Plasma Osteoprotegerin Correlates with Stroke Severity and the Occurrence of Microembolic Signals in Patients with Acute Ischemic Stroke.

Research paper by Yanyan Y Cao, Congxian C Cui, Hongqin H Zhao, Xudong X Pan, Wenjian W Li, Kun K Wang, Aijun A Ma

Indexed on: 18 Feb '20Published on: 14 Jun '19Published in: Disease markers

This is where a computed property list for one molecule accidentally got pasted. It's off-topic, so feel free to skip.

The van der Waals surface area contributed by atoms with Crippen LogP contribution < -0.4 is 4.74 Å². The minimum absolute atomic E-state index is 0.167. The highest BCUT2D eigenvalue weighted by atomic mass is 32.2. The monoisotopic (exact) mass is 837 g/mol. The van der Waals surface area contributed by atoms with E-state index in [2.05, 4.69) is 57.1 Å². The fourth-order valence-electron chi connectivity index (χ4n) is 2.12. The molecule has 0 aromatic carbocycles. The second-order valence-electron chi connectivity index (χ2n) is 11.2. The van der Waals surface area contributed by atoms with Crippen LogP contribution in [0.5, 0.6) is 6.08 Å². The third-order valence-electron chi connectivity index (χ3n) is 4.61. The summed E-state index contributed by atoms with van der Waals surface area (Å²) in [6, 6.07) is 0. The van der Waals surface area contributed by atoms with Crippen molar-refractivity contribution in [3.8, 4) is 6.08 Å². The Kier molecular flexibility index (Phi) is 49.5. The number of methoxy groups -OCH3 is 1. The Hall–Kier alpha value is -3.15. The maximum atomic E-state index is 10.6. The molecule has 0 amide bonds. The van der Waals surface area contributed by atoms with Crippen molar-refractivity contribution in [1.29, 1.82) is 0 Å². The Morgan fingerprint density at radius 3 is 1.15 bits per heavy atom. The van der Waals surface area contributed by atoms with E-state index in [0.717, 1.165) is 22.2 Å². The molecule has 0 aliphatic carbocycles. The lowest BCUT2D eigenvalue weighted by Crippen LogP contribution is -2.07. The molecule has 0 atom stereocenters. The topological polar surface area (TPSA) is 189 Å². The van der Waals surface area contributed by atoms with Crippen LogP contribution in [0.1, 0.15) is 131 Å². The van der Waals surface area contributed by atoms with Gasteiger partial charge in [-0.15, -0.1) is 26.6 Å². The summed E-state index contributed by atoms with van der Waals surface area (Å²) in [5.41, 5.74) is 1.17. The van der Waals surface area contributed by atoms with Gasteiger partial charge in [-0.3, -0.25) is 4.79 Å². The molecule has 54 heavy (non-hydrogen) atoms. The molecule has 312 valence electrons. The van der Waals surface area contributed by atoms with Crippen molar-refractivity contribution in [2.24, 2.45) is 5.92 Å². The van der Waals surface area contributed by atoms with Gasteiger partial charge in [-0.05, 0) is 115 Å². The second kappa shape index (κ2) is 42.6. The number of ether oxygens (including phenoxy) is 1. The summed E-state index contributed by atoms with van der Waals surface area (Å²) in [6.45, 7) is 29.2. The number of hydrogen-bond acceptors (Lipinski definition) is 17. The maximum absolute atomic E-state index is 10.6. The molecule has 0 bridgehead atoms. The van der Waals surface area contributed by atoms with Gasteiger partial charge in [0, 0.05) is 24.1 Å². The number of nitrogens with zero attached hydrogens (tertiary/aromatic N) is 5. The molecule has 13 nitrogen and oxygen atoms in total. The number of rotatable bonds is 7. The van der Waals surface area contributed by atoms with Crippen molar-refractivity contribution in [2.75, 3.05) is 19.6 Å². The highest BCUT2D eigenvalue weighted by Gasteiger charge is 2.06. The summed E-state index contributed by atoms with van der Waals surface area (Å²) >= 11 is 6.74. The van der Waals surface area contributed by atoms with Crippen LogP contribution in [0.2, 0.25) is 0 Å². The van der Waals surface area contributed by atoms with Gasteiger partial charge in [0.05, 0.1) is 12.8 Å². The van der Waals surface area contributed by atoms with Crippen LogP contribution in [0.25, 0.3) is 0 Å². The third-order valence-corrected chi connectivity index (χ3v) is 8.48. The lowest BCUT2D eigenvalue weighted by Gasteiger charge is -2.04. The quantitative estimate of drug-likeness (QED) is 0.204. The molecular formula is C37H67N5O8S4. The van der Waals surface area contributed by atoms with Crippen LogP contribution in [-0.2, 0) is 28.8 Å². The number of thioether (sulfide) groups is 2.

Instability of atherosclerotic plaques is associated with the occurrence of stroke. Microembolic signals (MESs) are an indicator of unstable plaque. A relationship between plasma osteoprotegerin (OPG) and ischemic stroke has already been identified. The aim of this study was to investigate whether plasma OPG levels have a relationship with MESs and to evaluate the feasibility of OPG as a biomarker of stroke severity and occurrence of MESs. Our study consisted of 127 patients with large artery atherosclerosis stroke and 56 controls. Patients were classified into subgroups based on stroke severity and the occurrence of MESs. MES-monitoring was performed for 60 min using transcranial Doppler within 72 h of stroke onset. Stroke severity at admission was assessed by the National Institutes of Health Stroke Scale. Plasma OPG levels were significantly associated with stroke, MESs, and stroke severity at admission (adjusted OR [95% CI]: 1.002 [1.001-1.003] < 0.001; 1.002 [1.001-1.003] = 0.001; 1.001 [1.000-1.002] = 0.028). When plasma OPG levels were used to determine the stroke severity, the area under the receiver-operating characteristic curve (AUC) was 0.734 (95% CI: 0.625-0.843) based on a cutoff value of 1998.44 pg/ml; the sensitivity and specificity of this test were 80.6% and 65.6%, respectively. Furthermore, when the levels of OPG were used to distinguish the presence of MESs, the AUC was 0.766 (95% CI: 0.672-0.860); the cutoff value was 2107.91 pg/ml. The sensitivity of this cutoff value was 68.8% and the specificity was 73.7%. Plasma OPG levels correlate with stroke severity and the occurrence of MESs.